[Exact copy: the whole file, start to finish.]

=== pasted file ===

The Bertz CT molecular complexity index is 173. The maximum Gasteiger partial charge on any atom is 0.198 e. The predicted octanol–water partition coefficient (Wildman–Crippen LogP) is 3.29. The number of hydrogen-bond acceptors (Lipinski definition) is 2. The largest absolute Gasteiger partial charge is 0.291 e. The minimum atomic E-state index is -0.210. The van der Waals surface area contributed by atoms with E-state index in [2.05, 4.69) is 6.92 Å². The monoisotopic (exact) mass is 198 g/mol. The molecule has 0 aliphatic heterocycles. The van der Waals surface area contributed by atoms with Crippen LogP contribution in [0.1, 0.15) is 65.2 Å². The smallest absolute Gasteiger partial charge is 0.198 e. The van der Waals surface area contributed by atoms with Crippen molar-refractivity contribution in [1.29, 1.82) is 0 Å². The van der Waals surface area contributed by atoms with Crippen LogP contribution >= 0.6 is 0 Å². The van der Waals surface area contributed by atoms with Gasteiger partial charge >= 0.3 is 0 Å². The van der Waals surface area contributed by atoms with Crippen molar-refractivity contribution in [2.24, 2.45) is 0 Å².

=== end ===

The Bertz CT molecular complexity index is 173. The maximum Gasteiger partial charge on any atom is 0.198 e. The predicted octanol–water partition coefficient (Wildman–Crippen LogP) is 3.29. The number of hydrogen-bond acceptors (Lipinski definition) is 2. The largest absolute Gasteiger partial charge is 0.291 e. The minimum atomic E-state index is -0.210. The van der Waals surface area contributed by atoms with E-state index in [2.05, 4.69) is 6.92 Å². The monoisotopic (exact) mass is 198 g/mol. The molecule has 0 aliphatic heterocycles. The van der Waals surface area contributed by atoms with Crippen LogP contribution in [0.1, 0.15) is 65.2 Å². The smallest absolute Gasteiger partial charge is 0.198 e. The van der Waals surface area contributed by atoms with Crippen molar-refractivity contribution in [1.29, 1.82) is 0 Å². The van der Waals surface area contributed by atoms with Crippen LogP contribution >= 0.6 is 0 Å². The van der Waals surface area contributed by atoms with Gasteiger partial charge >= 0.3 is 0 Å². The van der Waals surface area contributed by atoms with Crippen molar-refractivity contribution in [2.24, 2.45) is 0 Å².